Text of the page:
Papillomaviruses cause epithelial tumors including cervical cancer, which is a leading cause of cancer deaths in women and is an AIDS-associated malignancy. The papillomavirus E6 oncoprotein plays a critical role in virus replication and is essential in the development of cervical cancer. A molecular structure of E6 is critical for the design of therapeutic strategies. Unfortunately, elucidating the structure of the E6 protein has remained elusive for decades because the physical properties of E6 have frustrated structural studies. This application has overcome these difficulties and will solve the solution structure of E6 by NMR techniques. The structural features of E6 at the atomic level will be correlated to its multiple biological functions.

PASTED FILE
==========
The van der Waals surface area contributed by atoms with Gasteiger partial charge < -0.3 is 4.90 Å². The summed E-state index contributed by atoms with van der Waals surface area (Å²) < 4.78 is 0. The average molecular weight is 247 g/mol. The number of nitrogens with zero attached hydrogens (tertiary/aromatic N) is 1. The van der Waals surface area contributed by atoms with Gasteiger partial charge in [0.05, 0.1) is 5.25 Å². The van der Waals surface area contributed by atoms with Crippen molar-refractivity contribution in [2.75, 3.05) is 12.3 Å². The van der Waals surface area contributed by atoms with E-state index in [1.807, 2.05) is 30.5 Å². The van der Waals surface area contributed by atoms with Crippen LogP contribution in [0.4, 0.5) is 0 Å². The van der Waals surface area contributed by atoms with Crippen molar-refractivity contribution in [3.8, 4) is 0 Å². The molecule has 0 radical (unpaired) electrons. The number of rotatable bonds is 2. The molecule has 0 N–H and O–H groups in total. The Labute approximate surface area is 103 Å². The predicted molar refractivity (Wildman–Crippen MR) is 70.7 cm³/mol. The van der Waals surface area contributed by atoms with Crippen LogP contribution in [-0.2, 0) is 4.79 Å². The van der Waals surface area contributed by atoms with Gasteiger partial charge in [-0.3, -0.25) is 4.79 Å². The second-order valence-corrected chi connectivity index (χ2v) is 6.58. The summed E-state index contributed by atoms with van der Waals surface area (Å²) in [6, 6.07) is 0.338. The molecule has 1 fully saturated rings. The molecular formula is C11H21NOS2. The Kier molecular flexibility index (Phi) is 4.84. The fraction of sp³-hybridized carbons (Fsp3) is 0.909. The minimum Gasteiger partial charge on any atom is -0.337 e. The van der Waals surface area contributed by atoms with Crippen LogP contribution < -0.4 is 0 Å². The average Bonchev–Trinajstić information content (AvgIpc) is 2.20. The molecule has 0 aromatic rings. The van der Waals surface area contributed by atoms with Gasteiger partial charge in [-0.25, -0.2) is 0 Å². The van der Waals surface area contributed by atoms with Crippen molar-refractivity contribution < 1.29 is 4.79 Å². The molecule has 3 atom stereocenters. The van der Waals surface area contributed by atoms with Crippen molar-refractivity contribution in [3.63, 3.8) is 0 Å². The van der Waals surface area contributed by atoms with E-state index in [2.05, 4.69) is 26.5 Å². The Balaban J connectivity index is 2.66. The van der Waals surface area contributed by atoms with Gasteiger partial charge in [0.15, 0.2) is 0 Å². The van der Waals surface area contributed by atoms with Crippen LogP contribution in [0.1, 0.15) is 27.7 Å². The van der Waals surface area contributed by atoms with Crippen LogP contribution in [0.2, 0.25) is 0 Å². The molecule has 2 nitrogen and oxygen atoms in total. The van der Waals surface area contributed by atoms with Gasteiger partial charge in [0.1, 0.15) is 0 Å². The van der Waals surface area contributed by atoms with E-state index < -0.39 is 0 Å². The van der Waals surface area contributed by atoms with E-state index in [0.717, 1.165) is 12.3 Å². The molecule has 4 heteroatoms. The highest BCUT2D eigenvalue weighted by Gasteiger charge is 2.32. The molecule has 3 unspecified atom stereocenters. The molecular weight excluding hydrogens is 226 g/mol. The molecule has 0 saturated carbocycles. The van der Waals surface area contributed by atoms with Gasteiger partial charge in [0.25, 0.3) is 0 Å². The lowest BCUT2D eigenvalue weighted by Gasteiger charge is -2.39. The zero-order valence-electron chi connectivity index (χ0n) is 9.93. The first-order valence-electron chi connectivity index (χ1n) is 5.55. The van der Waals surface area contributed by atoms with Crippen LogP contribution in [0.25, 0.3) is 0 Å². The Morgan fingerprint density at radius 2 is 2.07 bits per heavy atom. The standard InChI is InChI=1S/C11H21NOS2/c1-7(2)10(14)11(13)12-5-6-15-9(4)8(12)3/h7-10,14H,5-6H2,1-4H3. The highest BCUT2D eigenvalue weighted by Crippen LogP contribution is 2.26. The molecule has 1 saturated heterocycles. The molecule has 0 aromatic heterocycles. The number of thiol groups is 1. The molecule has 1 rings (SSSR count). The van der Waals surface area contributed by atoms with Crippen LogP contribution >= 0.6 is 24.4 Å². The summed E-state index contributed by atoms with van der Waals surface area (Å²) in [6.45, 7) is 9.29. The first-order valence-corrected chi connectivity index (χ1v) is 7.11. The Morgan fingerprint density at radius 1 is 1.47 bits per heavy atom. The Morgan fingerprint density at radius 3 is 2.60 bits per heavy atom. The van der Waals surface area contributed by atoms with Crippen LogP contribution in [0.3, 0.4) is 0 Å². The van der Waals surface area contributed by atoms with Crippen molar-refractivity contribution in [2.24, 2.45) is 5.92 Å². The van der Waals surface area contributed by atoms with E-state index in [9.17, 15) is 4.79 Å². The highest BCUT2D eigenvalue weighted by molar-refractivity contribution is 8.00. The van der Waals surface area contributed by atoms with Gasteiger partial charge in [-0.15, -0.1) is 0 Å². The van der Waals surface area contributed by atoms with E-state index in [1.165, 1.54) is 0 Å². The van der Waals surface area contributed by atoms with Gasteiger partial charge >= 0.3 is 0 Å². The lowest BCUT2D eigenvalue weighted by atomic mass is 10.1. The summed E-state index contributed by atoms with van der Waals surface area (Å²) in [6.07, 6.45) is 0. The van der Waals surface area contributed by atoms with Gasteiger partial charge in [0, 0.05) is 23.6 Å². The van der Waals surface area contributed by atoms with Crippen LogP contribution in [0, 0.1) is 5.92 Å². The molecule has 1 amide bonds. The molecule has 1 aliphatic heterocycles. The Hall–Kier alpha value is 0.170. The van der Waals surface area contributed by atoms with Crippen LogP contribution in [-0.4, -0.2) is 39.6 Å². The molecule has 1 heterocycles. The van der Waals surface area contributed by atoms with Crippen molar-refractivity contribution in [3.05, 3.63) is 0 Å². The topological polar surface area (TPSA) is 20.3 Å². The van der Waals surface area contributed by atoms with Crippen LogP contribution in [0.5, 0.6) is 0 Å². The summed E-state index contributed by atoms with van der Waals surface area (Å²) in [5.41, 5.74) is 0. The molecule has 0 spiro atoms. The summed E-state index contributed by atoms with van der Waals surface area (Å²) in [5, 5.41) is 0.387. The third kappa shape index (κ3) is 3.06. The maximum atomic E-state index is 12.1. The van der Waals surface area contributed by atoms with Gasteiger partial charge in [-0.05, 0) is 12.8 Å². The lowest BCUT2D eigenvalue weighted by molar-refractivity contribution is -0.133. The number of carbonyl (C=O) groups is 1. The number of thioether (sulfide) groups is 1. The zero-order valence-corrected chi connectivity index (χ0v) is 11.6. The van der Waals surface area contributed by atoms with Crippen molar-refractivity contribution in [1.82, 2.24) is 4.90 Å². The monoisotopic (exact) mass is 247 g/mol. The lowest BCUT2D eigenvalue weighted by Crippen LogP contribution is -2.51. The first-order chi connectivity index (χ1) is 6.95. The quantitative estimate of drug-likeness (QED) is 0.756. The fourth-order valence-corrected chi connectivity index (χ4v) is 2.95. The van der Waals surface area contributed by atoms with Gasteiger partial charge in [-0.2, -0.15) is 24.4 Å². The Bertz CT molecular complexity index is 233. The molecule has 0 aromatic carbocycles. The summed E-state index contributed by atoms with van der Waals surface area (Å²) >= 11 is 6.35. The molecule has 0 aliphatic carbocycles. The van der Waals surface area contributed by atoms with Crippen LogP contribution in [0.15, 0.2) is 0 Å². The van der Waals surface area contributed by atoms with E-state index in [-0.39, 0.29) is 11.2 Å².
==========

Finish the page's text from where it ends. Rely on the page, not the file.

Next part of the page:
Public Health Relevance

Papillomaviruses cause numerous cancers, including cervical cancer, because they make a protein called E6 that helps make normal cells into cancerous cells. Understanding the atomic structure of E6 will aid our understanding of how E6 works, and could lead to drugs that act against E6 and thereby against cervical cancer. This application will solve the atomic structure of E6 and perform experiments to show how the E6 structure participates in causing cancer.

National Institute of Health (NIH)
National Cancer Institute (NCI)
Research Project (R01)
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Virology - A Study Section (VIRA)
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Read-Connole, Elizabeth Lee
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University of Virginia
Schools of Medicine
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